Well this was a pretty interesting story! Probably a horror story for any publisher out there. There was an editor who removed a manuscript from someone and instead of rejecting it outright as the guy sounded like a crackpot, he decides to give the guy a shot. He receives the full manuscript and what do you know! The entire story is absolutely horrific, realistic depictions of murder accompanied by Polaroid pictures which do not look doctored.
Okay, the disturbing part. Some of the photos (four, to be completely accurate) in the “Black Ma.s.s” scenes purport to show a human sacrifice- and it looks to me as if maybe they really did kill someone. The first photo shows an old man with an extremely realistic expression of terror on his face lying spread-eagled on a table in the greenhouse I mentioned. Several people in hokey robes are holding him down. The young man I presume to be Carlos Detweiller is standing on the left, naked, with what looks like a Bowie knife. The second shows the knife plunging into the old fellow’s chest; in the third, the man I presume to be Detweiller is reaching into the chest cavity; in the last he is holding up a dripping thing for the others to look at. The dripping thing looks very much like a human heart.
The editor, rightfully so, gets the police involved and sends a rejection letter to the author. This is where things start going south as the author sends a mysterious plant as a response to the editor. At some point the damn carnivorous telepathic plant takes over, for all intents and purposes, and we find it’s missed its calling. Should have been an editor too.
This serial novel is incomplete. There is no actual conclusion. King started on this around 1980 and has revisited it a couple of times since. It may be finished someday or it may not. NEVER. No way to know for sure.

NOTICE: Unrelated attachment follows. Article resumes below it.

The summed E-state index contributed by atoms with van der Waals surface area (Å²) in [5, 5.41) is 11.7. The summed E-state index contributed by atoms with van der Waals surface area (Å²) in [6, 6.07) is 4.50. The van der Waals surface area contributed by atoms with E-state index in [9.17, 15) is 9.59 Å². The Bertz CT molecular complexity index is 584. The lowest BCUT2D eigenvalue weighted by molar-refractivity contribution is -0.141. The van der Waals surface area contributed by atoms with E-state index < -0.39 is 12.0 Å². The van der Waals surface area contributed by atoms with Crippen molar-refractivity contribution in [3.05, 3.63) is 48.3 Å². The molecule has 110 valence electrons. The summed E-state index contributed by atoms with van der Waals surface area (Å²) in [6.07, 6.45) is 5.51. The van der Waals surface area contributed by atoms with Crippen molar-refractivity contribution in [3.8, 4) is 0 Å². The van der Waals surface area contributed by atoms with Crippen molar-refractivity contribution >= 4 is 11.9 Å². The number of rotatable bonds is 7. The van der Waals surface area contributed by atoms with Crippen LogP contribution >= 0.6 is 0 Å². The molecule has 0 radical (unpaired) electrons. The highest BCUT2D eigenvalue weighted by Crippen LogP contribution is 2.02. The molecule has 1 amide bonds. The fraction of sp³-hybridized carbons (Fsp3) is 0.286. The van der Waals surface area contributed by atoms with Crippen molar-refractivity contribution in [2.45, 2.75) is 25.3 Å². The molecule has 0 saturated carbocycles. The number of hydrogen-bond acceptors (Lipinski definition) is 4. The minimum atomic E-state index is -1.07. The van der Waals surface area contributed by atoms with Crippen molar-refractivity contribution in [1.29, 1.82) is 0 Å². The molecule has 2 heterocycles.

This story is told entirely through letters, inter-office memos, and journal entries. It gives it a really cool feel that’s kind of fun and allows King to change voice and tone constantly whenever someone else is doing the “writing.”
Since this is a tapestry of 1st person POVs (whatever dialog there is is recounted by whoever’s got the pen at any given moment), he tries to make sure they all sound different. With some characters, he succeeds. (There’s a couple of vocabulary-challenged antagonists who can’t write worth two dead flies. Getting in THEIR heads couldn’t have been too easy for somebody as pathologically eloquent as he is, but he managed it.) With others, he slips and their voices sometimes become interchangeable. With the black janitor, he goes completely overboard, unless the fella is talking to himself in his diary. There’s this totally demented, stunningly ham-fisted rendition of black slang King used to do when he was young – it filled me with utter cringe whenever he saw fit to inflict it on his readers. It’s in The Dark Tower, it’s in The Stand, it rears its ugly head here as well but shockingly, I couldn’t care less. I was in it for the general hilarity, and it wasn’t affected, except in parts 5 and upwards because things start getting dark and heavy.
I really liked it and truly hope that he picks it up again sometime because I really want to know how it all wraps up.